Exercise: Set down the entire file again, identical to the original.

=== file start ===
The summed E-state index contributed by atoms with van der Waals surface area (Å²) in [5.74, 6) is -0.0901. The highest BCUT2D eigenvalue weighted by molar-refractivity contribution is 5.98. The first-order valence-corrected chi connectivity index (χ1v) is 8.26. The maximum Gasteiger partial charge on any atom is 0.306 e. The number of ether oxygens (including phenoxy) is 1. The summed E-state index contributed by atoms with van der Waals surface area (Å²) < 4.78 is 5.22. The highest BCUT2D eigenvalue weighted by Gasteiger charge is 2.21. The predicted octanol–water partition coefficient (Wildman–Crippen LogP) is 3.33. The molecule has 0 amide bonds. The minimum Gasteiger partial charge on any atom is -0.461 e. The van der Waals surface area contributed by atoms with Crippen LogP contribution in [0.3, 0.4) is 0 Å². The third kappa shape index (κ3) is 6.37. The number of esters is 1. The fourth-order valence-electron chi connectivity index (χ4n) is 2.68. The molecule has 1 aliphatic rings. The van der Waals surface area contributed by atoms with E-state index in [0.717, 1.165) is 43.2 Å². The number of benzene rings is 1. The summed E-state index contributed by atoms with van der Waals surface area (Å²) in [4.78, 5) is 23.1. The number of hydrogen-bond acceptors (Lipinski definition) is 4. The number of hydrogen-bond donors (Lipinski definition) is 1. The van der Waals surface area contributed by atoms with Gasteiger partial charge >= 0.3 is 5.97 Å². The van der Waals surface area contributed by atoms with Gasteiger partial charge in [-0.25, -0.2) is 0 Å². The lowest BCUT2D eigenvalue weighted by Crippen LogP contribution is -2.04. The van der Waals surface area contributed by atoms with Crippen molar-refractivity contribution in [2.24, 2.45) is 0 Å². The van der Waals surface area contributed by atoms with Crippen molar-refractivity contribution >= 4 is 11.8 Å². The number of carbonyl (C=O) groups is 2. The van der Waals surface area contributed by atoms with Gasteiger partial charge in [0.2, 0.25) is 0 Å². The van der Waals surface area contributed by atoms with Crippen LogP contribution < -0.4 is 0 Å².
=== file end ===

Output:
The summed E-state index contributed by atoms with van der Waals surface area (Å²) in [5.74, 6) is -0.0901. The highest BCUT2D eigenvalue weighted by molar-refractivity contribution is 5.98. The first-order valence-corrected chi connectivity index (χ1v) is 8.26. The maximum Gasteiger partial charge on any atom is 0.306 e. The number of ether oxygens (including phenoxy) is 1. The summed E-state index contributed by atoms with van der Waals surface area (Å²) < 4.78 is 5.22. The highest BCUT2D eigenvalue weighted by Gasteiger charge is 2.21. The predicted octanol–water partition coefficient (Wildman–Crippen LogP) is 3.33. The molecule has 0 amide bonds. The minimum Gasteiger partial charge on any atom is -0.461 e. The van der Waals surface area contributed by atoms with Crippen LogP contribution in [0.3, 0.4) is 0 Å². The third kappa shape index (κ3) is 6.37. The number of esters is 1. The fourth-order valence-electron chi connectivity index (χ4n) is 2.68. The molecule has 1 aliphatic rings. The van der Waals surface area contributed by atoms with E-state index in [0.717, 1.165) is 43.2 Å². The number of benzene rings is 1. The summed E-state index contributed by atoms with van der Waals surface area (Å²) in [4.78, 5) is 23.1. The number of hydrogen-bond acceptors (Lipinski definition) is 4. The number of hydrogen-bond donors (Lipinski definition) is 1. The van der Waals surface area contributed by atoms with Gasteiger partial charge >= 0.3 is 5.97 Å². The van der Waals surface area contributed by atoms with Gasteiger partial charge in [-0.25, -0.2) is 0 Å². The lowest BCUT2D eigenvalue weighted by Crippen LogP contribution is -2.04. The van der Waals surface area contributed by atoms with Crippen molar-refractivity contribution in [2.24, 2.45) is 0 Å². The van der Waals surface area contributed by atoms with Crippen molar-refractivity contribution >= 4 is 11.8 Å². The number of carbonyl (C=O) groups is 2. The van der Waals surface area contributed by atoms with Gasteiger partial charge in [0.2, 0.25) is 0 Å². The van der Waals surface area contributed by atoms with Crippen LogP contribution < -0.4 is 0 Å².